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Are you at risk of African Swine Fever

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The spread of African Swine Fever has been gaining traction globally with record infections in wild boar and domestic pigs. Already responsible for more than 100,000,000 pigs being culled throughout China and Eastern Europe.
The latest outbreaks of ASFV are reported to have began in 2014 with reports in Central and Eastern Europe including Lithuania, Poland, Latvia and Estonia before moving to the Czech republic in 2017 and Romania and Hungary in 2018. Further afield Chinese authorities have ordered culls alongside placing a ban on movement of live pigs in reaction to the outbreaks across ten of its provinces.
ASFV is such a serious problem that governments are proposing building border length walls to control movement of wild boars.
At Addfield we work with farmers across more than 100 countries and are experts in biosecurity and can help you minimise your risks. With all this potential risk just what is African Swine Fever and what can be done to prevent it’s spread?
The most important thing to be aware of is that the virus is unique to swine and does not affect humans or other animals.
A highly contagious disease that generally results in the death of domestic pigs and wild boars.
Initially hard to diagnose as the initial symptoms such as fever, lethargy and loss of appetite are very similar to other diseases that pigs are susceptible to. The signs initially become noticeable within three to fifteen days following infection.
· Once the infection has taken hold the symptoms increase in severity with noticeable reddening of the skin and patches appearing on the tips and tails, chest, feet and under belly.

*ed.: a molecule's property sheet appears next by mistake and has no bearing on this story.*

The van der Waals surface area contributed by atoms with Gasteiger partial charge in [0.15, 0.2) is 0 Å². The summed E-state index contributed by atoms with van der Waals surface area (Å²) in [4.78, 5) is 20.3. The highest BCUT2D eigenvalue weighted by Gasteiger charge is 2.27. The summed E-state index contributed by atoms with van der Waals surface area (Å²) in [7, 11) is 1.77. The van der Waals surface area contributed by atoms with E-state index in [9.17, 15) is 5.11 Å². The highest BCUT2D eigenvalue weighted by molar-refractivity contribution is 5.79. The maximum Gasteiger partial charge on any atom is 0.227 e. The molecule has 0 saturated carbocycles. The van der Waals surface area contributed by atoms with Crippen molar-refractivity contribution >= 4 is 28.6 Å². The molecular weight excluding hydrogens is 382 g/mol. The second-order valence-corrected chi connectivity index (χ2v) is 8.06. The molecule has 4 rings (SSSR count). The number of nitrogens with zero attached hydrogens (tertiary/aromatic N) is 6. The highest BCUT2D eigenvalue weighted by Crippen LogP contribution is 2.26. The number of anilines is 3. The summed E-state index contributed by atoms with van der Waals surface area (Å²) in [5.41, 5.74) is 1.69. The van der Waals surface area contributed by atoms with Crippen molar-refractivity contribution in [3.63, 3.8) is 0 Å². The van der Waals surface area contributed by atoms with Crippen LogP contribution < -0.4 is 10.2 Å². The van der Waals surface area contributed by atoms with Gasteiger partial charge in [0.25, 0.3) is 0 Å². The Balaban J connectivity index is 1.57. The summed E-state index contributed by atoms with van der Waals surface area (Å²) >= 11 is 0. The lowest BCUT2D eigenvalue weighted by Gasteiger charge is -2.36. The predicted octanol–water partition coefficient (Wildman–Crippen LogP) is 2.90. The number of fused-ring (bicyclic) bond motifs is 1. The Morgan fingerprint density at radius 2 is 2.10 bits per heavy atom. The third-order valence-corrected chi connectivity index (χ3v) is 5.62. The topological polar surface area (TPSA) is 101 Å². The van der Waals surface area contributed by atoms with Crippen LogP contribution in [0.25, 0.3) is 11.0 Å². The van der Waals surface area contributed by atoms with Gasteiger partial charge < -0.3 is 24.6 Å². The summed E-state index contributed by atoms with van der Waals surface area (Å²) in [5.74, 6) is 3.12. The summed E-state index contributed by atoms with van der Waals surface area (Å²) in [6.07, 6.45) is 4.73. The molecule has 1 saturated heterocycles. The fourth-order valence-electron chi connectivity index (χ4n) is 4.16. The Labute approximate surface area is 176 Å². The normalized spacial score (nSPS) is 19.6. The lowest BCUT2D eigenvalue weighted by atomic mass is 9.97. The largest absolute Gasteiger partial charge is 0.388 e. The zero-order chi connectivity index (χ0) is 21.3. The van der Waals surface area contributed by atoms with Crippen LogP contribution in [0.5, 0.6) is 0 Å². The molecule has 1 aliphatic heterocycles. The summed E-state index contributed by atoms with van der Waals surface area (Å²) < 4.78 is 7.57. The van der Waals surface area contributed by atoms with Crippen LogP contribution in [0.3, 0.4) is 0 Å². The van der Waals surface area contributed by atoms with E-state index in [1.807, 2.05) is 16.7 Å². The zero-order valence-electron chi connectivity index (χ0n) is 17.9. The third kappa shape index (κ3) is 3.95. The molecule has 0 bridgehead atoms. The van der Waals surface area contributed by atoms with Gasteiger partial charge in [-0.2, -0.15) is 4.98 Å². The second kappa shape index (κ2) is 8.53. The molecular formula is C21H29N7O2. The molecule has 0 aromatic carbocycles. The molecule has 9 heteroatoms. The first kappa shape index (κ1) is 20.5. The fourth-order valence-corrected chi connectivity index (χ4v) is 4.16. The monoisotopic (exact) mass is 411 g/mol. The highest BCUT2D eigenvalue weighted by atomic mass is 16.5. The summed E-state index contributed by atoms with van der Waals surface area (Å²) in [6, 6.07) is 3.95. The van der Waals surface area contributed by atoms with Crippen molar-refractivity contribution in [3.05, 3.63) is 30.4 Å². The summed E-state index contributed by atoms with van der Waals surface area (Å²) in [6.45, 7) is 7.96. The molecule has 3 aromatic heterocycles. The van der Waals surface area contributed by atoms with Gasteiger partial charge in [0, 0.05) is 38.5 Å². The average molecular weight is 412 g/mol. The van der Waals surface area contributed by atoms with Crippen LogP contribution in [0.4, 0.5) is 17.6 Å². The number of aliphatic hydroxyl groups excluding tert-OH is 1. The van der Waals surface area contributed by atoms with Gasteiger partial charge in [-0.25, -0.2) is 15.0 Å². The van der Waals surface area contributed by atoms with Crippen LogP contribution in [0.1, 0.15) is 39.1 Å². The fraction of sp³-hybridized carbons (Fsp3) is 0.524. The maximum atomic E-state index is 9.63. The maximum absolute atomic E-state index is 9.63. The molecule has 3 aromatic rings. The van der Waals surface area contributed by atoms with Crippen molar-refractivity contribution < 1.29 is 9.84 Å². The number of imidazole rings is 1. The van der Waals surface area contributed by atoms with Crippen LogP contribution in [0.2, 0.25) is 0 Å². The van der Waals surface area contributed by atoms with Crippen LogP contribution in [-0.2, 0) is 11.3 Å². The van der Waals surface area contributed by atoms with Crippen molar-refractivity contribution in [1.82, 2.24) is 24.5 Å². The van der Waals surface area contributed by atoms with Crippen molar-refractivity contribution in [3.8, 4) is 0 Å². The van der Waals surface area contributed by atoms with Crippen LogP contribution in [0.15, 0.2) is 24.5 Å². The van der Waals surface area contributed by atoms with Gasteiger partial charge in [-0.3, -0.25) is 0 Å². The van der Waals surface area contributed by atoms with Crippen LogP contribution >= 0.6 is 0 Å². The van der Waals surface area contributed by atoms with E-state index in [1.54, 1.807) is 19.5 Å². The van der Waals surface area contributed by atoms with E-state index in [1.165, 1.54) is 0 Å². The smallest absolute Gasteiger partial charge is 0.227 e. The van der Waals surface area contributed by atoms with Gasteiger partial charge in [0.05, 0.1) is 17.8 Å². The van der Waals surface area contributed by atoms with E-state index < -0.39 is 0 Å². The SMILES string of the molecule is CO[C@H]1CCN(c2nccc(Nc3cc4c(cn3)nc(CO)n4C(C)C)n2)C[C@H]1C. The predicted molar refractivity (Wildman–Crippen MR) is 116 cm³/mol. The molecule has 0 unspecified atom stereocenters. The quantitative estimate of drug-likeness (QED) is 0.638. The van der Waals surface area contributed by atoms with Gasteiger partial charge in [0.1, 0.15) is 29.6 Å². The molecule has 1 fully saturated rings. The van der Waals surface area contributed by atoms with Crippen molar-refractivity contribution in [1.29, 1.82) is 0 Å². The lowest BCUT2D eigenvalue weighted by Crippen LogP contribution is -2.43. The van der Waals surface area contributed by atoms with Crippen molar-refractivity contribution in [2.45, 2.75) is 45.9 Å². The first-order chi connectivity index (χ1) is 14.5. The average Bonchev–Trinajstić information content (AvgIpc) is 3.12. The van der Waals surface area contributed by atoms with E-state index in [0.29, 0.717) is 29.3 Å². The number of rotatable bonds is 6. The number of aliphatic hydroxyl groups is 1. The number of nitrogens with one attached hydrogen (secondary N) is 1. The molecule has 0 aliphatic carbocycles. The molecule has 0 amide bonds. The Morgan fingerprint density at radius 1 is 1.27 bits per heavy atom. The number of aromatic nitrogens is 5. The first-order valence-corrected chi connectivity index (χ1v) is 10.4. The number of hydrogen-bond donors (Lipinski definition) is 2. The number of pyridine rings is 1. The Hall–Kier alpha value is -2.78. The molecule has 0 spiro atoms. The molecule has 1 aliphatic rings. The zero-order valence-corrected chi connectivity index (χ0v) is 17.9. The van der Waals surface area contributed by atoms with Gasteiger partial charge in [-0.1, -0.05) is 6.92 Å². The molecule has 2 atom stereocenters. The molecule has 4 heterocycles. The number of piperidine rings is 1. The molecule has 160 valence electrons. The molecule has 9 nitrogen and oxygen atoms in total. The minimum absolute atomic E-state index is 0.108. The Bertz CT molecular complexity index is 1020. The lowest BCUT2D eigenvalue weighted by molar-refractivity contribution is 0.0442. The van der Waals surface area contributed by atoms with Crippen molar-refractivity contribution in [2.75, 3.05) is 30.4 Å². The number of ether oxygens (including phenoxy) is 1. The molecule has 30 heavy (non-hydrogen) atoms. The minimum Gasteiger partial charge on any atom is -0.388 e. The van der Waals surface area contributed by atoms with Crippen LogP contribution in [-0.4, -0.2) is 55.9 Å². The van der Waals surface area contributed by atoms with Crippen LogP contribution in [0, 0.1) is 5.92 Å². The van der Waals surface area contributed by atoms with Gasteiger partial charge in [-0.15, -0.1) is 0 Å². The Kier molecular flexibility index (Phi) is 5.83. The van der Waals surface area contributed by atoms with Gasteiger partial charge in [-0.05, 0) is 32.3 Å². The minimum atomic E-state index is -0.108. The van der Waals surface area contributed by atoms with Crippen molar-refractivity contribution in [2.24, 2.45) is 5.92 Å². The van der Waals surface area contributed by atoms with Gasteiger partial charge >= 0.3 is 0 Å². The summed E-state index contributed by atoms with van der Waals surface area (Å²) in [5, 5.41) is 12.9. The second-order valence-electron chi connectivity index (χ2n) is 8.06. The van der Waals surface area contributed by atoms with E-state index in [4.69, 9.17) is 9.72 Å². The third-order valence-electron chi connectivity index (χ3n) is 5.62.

· Difficulty breathing alongside sickness and diarrhoea
· An unwillingness to get up and in many cases death.
· In extreme cases the initial sign of infection is death
The disease is predominantly spread through direct contact, feeding contaminated meat and pork products, ticks, fleas and other insects. As well as through contaminated objects bringing the virus onto farms and into contact with livestock, most preventable on vehicles and clothes.
Without a reliable treatment to cure the disease the number one action that needs to take place is prevention.
Practicing strict biosecurity is essential becoming stricter with how you handle pigs, only feeding them approved foods and not kitchen scraps or meat products, which is illegal in some countries including the UK.
Monitoring visitors to your site closely, to ensure biosecurity as well as ensuring full cleaning and disinfection takes place for all visitors and vehicles coming to and leaving your premises.
Only allow essential visitors to enter your site and ensure that they wear clean or disposable clothing and footwear, alongside washing thoroughly and showering if possible to prevent bringing contamination onto site. Make sure that any vehicles and equipment entering your site are cleaned and disinfected before entering and leaving your farm.

Enforce a curfew for visitors insisting that they have not been in contact with other pigs for 72 hours prior to visiting your site.
In the unfortunate situation where a cull occurs there is only one safe way to remove the infected livestock and that is through reliable incineration. Reducing the number of visitors to your farm is essential therefore being able to safely manage your fallen stock onsite through an Addfield incinerator is of maximum benefit. Managing your own incineration increases your reaction time, reducing the length of time that infected carcass are left on your site as well as restricting vehicles that may have already visited infected farms to collect your fallen stock could bring the infection onto your property. Having your own incinerator on site further protects your farm and livestock.

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